Veterinarians are forced to watch out for each other and have to know what their patients are up to, and how to handle them, as the latest survey reveals.

The survey of 1,000 vets across the state of Queensland reveals some are too trusting and others are too suspicious.

“We’re all very good at our job,” says Dr Lisa MacKinnon.

But the survey also shows some are being too trusting.

In the wake of the coronavirus outbreak, more than 40 per cent of vets are afraid of going home to their homes.

Veterinarians who answered the survey said they feared going home if their partner was ill, the coronapid pandemic was looming, or if they needed to deal with a patient with a chronic condition.

It also emerged that nearly three-quarters of vets who responded said they felt they could not trust people who weren’t their colleagues.

This was especially true for those who are in their second or third year in the profession.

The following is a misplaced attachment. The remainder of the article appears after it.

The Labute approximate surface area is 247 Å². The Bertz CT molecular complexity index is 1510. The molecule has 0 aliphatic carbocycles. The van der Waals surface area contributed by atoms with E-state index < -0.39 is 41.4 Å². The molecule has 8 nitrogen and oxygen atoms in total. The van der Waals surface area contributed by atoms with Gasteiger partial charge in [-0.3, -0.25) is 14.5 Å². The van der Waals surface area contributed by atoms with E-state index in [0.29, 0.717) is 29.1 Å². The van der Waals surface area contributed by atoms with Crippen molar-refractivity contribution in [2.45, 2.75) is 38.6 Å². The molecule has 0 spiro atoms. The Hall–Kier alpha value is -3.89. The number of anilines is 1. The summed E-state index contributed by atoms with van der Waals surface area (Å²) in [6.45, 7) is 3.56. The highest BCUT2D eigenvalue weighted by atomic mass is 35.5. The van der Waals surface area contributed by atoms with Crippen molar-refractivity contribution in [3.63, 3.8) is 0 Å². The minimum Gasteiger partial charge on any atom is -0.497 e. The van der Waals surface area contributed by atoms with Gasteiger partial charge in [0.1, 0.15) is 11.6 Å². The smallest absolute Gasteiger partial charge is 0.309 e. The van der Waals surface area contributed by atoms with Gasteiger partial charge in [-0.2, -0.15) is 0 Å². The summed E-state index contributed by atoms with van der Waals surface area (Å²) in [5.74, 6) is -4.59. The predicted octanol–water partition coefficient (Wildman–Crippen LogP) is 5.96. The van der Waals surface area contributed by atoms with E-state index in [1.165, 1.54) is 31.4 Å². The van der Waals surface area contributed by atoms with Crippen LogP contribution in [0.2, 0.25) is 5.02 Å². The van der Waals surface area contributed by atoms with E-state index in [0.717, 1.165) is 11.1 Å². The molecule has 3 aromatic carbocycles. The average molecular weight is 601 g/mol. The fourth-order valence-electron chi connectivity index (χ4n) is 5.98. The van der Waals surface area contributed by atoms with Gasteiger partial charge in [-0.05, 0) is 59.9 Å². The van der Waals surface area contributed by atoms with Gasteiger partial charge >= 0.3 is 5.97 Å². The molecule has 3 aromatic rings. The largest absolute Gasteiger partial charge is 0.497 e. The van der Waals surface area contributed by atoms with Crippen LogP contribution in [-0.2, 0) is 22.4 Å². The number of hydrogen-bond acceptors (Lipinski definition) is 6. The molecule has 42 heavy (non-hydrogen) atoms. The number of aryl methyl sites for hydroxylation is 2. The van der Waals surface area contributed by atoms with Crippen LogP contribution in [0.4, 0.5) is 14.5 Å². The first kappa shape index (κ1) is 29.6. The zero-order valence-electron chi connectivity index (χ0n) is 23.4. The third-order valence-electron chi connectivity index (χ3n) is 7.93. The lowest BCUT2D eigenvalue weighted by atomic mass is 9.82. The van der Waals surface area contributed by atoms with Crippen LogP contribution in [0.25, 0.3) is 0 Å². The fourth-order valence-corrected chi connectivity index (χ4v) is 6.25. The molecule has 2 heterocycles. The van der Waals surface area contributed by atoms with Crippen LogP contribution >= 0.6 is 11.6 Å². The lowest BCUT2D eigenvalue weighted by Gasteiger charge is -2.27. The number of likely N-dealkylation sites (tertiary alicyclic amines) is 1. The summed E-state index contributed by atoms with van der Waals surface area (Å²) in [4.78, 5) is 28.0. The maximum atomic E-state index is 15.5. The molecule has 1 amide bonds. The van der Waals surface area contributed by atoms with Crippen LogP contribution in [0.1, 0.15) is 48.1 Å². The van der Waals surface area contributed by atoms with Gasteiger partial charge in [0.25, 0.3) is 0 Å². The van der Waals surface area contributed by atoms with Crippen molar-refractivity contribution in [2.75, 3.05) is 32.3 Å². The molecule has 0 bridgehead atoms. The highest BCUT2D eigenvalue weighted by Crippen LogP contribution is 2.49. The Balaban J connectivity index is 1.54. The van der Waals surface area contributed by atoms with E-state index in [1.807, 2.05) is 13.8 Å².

Dr MacKinnas boss, Dr Peter Rippon, says the survey results will make him feel better.

He says vets need to be cautious.

“(The survey) really does make me feel better about myself and my own ability to keep patients safe,” he says.

The Queensland Veterinary Association is not saying what changes it is considering to the state’s vet laws.

They have advised vets to take a good look at the survey and make sure they know what to expect when they get home.

Topics:health,health-policy,vets,health,animal-welfare,vectors-and-medical-professionals,diseases-and_disorders,animal,qld,australiaMore stories from Queensland

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